In The Black List, twenty-five prominent African-Americans of various professions, disciplines, and backgrounds offer their own
stories and insights on the struggles, triumphs, and joys of black life in America and, in the process, redefine "black list" for a new century.
As seen in original portraits by renowned photographer Timothy Greenfield-Sanders and in a series of incisive interviews conducted by award-winning journalist, critic, academic, and radio host Elvis Mitchell, this group exemplifies today's most accomplished, determined African-Americans, whose lives and careers form a trail of inspiration and example for people of all races.
Spanning the arts, sports, politics, and business, the diverse accomplishments and lives of these remarkable individuals create a kaleidoscope of ideas and experiences, and provide the framework for a singular conver-sation about the influence of African-Americans on this country and on our world.
The Black List is:
Slash - Toni Morrison - Keenen Ivory Wayans - Vernon Jordan - Faye Wattleton - Marc Morial - Serena Williams - Lou Gossett Jr. - Russell Simmons - Lorna Simpson - Mahlon Duckett - Zane - Al Sharpton - Kareem Abdul-Jabbar - William Rice - Thelma Golden - Sean Combs - Susan Rice - Chris Rock - Suzan-Lori Parks - Steve Stoute - Richard Parsons - Dawn Staley - Colin Powell - Bill T. Jones
|Publisher:||Simon & Schuster Audio|
|Edition description:||Abridged, 2 CDs, 2 hours|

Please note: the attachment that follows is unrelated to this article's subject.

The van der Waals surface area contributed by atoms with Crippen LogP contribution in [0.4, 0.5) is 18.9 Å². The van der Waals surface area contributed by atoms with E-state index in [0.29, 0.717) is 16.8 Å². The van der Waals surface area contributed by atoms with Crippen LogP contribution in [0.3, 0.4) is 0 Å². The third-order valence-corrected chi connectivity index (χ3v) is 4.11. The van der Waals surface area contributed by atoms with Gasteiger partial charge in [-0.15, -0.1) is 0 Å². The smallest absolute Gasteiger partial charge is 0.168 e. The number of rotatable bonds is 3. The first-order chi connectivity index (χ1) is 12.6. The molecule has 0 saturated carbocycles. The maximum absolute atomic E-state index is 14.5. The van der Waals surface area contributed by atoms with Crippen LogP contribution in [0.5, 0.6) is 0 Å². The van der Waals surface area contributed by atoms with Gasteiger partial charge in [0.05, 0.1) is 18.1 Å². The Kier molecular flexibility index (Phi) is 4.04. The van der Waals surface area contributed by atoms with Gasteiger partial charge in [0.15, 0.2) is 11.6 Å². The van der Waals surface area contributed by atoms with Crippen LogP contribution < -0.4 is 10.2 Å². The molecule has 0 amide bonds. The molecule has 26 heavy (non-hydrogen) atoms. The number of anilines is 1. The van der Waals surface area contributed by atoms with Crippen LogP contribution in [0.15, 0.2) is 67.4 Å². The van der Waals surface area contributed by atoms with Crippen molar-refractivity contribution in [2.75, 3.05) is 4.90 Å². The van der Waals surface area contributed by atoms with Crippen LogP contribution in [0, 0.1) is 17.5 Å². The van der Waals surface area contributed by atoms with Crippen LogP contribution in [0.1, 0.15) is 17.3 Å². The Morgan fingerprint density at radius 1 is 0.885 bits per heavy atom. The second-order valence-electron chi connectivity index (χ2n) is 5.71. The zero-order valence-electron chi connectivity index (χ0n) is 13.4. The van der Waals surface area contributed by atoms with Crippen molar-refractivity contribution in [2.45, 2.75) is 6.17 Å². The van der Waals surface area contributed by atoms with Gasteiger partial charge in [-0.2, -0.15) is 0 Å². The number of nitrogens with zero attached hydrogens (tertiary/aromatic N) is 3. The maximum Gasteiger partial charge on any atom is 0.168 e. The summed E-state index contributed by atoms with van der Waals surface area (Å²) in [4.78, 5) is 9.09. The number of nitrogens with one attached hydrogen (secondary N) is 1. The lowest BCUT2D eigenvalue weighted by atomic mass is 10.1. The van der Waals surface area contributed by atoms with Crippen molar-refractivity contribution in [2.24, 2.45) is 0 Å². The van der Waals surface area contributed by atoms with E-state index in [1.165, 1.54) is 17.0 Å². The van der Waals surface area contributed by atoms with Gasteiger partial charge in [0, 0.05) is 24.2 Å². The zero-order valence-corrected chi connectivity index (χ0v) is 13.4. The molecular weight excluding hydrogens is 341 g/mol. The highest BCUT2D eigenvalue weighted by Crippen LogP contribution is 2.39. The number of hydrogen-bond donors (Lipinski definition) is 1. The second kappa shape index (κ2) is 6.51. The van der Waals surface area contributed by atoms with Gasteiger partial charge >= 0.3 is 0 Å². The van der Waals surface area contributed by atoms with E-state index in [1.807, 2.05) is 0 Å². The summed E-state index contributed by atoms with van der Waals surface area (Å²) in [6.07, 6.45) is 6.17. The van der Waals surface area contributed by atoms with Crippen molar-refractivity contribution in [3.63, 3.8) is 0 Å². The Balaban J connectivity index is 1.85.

|Product dimensions:||6.96(w) x 11.28(h) x 0.45(d)|
About the Author
Elvis Mitchell is the entertainment critic for NPR’s Weekend Edition. He is a Visiting Lecturer on African and African American Studies and on Visual and Environmental Studies at Harvard University. Mitchell was a film critic for the New York Times from 2000 to 2004, and has written for Spin, Interview, Esquire and the New York Times Sunday Magazine. He is currently editor at large at Interview magazine.
Timothy Greenfield-Sanders is highly regarded for his strikingly intimate portraits of world leaders and major cultural figures. Fifteen books and catalogs have been published on his portraiture. He is on the masthead as a contributing photographer at Vanity Fair magazine. In 2005, he was profiled on the television show, 60 Minutes.
Read an Excerpt
by Elvis Mitchell
What is a Black List? Historically, Americans know exactly what it is: a group of people punished by being marginalized and denied work or social approval, generally for their having taken political stands. And, for African-Americans, it's yet another slap at the word black, which includes such slurs as black sheep and blackguard. The Simpsons Movie cleverly takes aim at the tired attitude toward black when Mayor Quimby is forced to deal with an emergency by declaring "code black," and Lenny groans, "Black? That's the worst color!" Another Clinton -- George, Parliament-Funkadelic founder -- bounced the taint when he proclaimed in song that he wanted to "Paint the White House Black."